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Energy Tomorrow Blog

Energizing North Carolina

analysis  north carolina  atlantic ocs  income  oil and natural gas development  regulations  wood mackenzie  pricewaterhousecoopers 

Reid Porter

Reid Porter
Posted July 8, 2015

Today’s post continues our series highlighting the economic and jobs impact of energy in each of the 50 states. We started the series with Virginia. Yesterday we reviewed the benefits in Indiana. Today: North Carolina. The energy impacts of the states individually combine to form energy’s national economic and jobs picture: 9.8 million jobs supported and $1.2 trillion in value added.

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Energizing Indiana

analysis  energy development  income  indiana  oil and natural gas development  ozone regulations  pricewaterhousecoopers  wood mackenzie 

Reid Porter

Reid Porter
Posted July 7, 2015

Last week, we launched a series of posts that, over the next few weeks, will highlight the economic and jobs impact of energy in each of the 50 states. The series started with Virginia, Ohio, Colorado, and New Mexico . Yesterday, we looked at Missouri. Today: Indiana.

The energy impacts of the states individually combine to form energy’s national economic and jobs picture: 9.8 million jobs supported and $1.2 trillion in value added.

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Energizing Missouri

analysis  missouri  energy development  income  oil and natural gas development  ozone regulations  wood mackenzie  pricewaterhousecoopers 

Reid Porter

Reid Porter
Posted July 6, 2015

Last week, we launched a summer long series of posts that will highlight the economic and jobs impact of energy in each of the 50 states. We started the week with Virginia and continued on with Ohio, Colorado and New Mexico. Today: Missouri.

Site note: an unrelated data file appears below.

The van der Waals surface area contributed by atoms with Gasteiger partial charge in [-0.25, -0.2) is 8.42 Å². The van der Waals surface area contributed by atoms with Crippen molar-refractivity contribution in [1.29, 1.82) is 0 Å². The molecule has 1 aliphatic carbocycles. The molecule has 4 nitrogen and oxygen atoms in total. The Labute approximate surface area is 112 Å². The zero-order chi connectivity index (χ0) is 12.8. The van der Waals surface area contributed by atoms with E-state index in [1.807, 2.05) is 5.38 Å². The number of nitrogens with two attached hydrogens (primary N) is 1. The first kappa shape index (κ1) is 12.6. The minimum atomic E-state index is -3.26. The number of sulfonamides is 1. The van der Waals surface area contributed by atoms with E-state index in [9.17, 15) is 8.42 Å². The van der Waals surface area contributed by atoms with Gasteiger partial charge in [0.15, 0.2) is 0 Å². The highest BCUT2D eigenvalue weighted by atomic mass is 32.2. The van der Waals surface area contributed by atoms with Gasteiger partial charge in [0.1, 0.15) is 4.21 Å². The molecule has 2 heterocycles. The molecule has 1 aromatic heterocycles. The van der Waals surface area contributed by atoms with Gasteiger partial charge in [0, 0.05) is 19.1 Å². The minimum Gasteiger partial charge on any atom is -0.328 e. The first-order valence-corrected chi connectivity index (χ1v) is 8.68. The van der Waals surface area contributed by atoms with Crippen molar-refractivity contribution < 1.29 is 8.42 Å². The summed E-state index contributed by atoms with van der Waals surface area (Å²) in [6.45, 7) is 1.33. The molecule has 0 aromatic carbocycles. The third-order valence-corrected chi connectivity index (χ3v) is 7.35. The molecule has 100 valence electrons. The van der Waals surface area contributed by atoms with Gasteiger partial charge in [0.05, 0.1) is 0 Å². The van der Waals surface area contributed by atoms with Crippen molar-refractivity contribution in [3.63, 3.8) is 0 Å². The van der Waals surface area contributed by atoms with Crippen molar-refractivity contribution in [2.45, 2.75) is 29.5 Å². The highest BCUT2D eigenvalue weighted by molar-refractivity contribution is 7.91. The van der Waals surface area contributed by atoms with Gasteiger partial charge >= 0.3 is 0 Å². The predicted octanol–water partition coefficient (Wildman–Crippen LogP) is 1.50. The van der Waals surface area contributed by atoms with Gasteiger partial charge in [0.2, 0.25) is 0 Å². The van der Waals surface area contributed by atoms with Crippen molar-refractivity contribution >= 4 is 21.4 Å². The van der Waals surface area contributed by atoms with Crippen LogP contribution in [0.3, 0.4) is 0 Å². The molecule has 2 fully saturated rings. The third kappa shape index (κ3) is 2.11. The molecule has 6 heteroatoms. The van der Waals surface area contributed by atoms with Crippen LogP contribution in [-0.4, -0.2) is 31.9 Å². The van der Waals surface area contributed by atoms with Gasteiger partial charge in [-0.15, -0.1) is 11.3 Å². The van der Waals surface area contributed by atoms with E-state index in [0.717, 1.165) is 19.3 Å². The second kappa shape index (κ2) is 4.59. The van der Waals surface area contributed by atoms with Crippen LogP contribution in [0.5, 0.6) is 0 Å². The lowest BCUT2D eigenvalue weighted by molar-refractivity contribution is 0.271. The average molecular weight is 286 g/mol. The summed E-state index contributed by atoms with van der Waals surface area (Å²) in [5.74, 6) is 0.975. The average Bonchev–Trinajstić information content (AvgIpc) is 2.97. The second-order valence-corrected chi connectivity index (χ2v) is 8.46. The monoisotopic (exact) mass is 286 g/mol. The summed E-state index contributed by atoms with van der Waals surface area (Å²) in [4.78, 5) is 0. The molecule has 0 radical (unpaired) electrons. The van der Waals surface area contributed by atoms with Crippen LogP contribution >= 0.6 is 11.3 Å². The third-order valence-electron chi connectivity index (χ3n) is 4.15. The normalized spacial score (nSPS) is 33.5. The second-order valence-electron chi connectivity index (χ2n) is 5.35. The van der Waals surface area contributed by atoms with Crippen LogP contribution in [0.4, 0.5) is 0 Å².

The energy impacts of the states individually combine to form energy’s national economic and jobs picture: 9.8 million jobs supported and $1.2 trillion in value added

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Energizing New Mexico

analysis  new mexico  income  hydraulic fracturing  oil and natural gas development  ozone regulations  wood mackenzie 

Reid Porter

Reid Porter
Posted July 2, 2015

Today we look at New Mexico, continuing our series of posts that highlight the economic and jobs impact of energy in each of the 50 states. We started with Virginia, then Ohio, and Colorado. The energy impacts of the states individually combine to form energy’s national economic and jobs picture: 9.8 million jobs supported and $1.2 trillion in value added.

The topline numbers: 105,600 jobs supported statewide; according to PwC; $11 billion added to the state economy; $5.3 contributed to the state’s labor income. All are significant drivers for the state’s economy.

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Energizing Colorado

analysis  colorado  energy  income  oil and natural gas development  regulations  wood mackenzie 

Reid Porter

Reid Porter
Posted July 1, 2015

The energy choices we make in every state individually combine to form energy’s national economic and jobs picture: 9.8 million jobs supported and $1.2 trillion in value added. As we continue our state series focusing on how energy impacts each of the 50 states, today’s data comes from Colorado.

The top-line numbers: 213,100 jobs supported statewide, according to PwC; $25 billion added to the state economy and $14.1 billion contributed to the state’s labor income. All are significant drivers for the state’s economy.

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Pro-Development is Pro-Growth

analysis  energy  development  oil and natural gas industry  revenues  regulations  taxes  revenue  wood mackenzie  vote4energy 

Mark Green

Mark Green
Posted June 30, 2015

Wood Mackenzie’s study comparing the effects of pro-development energy policies with those of regulatory-constrained energy policies is really not much of a comparison at all. Pro-development policies would boost U.S. domestic energy supplies and job creation while benefiting American households, the study found. Pro-development policies also would add to economic growth and generate increased revenues for government. Let’s look at those today.